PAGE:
At the other end of the spectrum are the larger businesses that have attracted so much unwarranted derision in recent years. These organizations add critical stability to our local economy. They also contribute mightily to our tax base. Without their contributions, in the form of business use tax, dramatically higher property tax payments and other sales tax generating activity, Boulder residents would be shouldering a much higher share of the local budget burden. Concerningly, we already hear of businesses that make the decision to expand or relocate outside of Boulder based on our community’s high tax burden. We can expect that sentiment to be even more resonant during an economic downturn.

Where am I going with this? We face great difficulty in meeting even the most fundamental maintenance needs for our transportation system. Yet it’s a critical asset to addressing important environmental, economic, social equity and quality of life goals. That is a balance of interests that demands a balanced solution without solely pinning the cost burden on the “other guy.” Let’s work together to advance sustainable funding mechanisms for transportation infrastructure and services that the business community can champion along with our local residents.

Finally, it seems there is always talk of new taxes in this town to cover everything from basic needs, like public safety, human services and transportation, to tackling challenges that Boulder is unique in addressing at the local level. Think climate concerns, arts and culture facilities and childhood obesity. The Boulder Chamber has been proud to stand in support of most, not all, such public investments through additional taxation. However, that cannot be the only approach we take. Repeatedly going back to the tax well burdens our residents with a higher cost of living and undermines business success.

There is another approach that gets scant attention these days: economy vitality. The Boulder Chamber invests all its member resources in sustaining Boulder’s economy, through programs that help local businesses thrive and build valuable B2B relationships. We’re also working in collaboration with city, county, state and federal authorities to address some of the most pressing barriers to business success, namely access to workforce talent that is threatened by high housing costs, traffic congestion and the need for better alignment between the talents of our workforce and available job opportunities. But we can’t go it alone.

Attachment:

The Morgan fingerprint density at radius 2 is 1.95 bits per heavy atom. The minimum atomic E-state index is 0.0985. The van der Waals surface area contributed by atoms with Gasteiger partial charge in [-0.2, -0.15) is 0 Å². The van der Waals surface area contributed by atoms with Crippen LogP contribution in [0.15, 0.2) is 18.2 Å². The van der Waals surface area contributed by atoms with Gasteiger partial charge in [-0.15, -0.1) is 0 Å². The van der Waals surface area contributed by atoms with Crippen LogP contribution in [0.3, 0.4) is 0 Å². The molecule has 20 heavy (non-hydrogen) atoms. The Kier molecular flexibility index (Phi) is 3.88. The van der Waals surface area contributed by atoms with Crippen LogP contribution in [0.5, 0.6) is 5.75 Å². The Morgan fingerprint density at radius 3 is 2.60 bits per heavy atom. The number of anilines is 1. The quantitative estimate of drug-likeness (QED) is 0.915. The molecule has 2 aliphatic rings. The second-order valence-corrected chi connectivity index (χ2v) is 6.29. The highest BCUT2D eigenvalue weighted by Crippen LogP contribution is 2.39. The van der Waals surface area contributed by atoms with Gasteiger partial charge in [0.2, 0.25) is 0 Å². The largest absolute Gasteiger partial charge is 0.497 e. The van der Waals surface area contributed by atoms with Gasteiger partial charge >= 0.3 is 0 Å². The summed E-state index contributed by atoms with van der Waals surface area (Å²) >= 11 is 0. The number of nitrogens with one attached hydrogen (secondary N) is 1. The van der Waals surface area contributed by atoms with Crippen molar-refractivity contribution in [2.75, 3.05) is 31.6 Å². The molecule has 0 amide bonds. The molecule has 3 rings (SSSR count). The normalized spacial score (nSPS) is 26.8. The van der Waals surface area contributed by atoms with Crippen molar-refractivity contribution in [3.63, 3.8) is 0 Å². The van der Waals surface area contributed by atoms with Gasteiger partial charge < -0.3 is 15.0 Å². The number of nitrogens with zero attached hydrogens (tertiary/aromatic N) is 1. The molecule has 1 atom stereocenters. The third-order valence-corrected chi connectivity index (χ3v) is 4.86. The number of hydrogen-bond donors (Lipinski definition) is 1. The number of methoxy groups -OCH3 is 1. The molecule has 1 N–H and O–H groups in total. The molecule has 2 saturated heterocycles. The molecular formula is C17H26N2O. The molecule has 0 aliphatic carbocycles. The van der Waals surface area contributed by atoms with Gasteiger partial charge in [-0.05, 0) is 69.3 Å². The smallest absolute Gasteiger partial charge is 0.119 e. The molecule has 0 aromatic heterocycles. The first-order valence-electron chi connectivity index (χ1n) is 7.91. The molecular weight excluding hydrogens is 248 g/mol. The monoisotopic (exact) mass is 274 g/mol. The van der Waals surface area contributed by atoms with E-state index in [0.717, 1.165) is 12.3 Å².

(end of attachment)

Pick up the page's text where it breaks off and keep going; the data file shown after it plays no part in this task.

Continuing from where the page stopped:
We need our policy leaders to give at least as much attention to supporting the businesses that are the foundation of our tax base as you give to new tax proposals. Loose talk of policies that send jobs and businesses out of our community are both callous and reckless. Our economy is relatively strong at the moment, but as we’ve heard from CU Economist Rich Wobbekind, Boulder is increasingly surrounded by competition for retail sales expenditures. That does not bode well for the condition of our tax base in the face of an economic recession. We need to be focused now, through attention to the conclusions from the Citywide Retail Study and a long overdue update to our Economic Sustainability Strategy, about how we can support the very strength and diversity of the small and large businesses that carries an enormous load of funding for our critical services and amenities.

In conclusion, we share your vision for a community that invests in its Open Space resources and other amenities that make Boulder such a wonderful place to live and work. At the same time, we face critical funding needs for basic services that residents and business expect of their local government. The transportation infrastructure deficits your staff will present tonight are no longer the luxury of a well-endowed community. They are critical needs. Let’s work together to find a way to address this through budget prioritization, a just balance of optional funding sources and due consideration to the economic engine that carries the burden of a significant portion of our current budget. It’s a partnership: our residents and our businesses. Let’s work together to sustain our quality of life and economic vitality, though good times and any potential future head winds.


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John L. Tayer

President and CEO